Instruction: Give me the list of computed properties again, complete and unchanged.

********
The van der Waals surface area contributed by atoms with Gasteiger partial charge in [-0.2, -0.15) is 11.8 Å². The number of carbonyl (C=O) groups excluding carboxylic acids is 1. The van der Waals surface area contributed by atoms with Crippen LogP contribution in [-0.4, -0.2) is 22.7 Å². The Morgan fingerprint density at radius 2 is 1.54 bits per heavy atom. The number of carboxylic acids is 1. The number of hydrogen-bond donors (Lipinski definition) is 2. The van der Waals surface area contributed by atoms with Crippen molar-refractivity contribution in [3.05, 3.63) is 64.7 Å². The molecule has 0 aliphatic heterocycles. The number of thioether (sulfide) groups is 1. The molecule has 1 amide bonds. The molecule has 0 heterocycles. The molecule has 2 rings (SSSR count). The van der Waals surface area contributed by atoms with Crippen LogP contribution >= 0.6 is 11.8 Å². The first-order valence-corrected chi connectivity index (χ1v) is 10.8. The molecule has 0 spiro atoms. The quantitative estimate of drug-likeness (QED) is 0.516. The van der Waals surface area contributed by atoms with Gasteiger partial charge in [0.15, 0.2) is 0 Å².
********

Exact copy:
The van der Waals surface area contributed by atoms with Gasteiger partial charge in [-0.2, -0.15) is 11.8 Å². The number of carbonyl (C=O) groups excluding carboxylic acids is 1. The van der Waals surface area contributed by atoms with Crippen LogP contribution in [-0.4, -0.2) is 22.7 Å². The Morgan fingerprint density at radius 2 is 1.54 bits per heavy atom. The number of carboxylic acids is 1. The number of hydrogen-bond donors (Lipinski definition) is 2. The van der Waals surface area contributed by atoms with Crippen molar-refractivity contribution in [3.05, 3.63) is 64.7 Å². The molecule has 0 aliphatic heterocycles. The number of thioether (sulfide) groups is 1. The molecule has 1 amide bonds. The molecule has 0 heterocycles. The molecule has 2 rings (SSSR count). The van der Waals surface area contributed by atoms with Crippen LogP contribution >= 0.6 is 11.8 Å². The first-order valence-corrected chi connectivity index (χ1v) is 10.8. The molecule has 0 spiro atoms. The quantitative estimate of drug-likeness (QED) is 0.516. The van der Waals surface area contributed by atoms with Gasteiger partial charge in [0.15, 0.2) is 0 Å².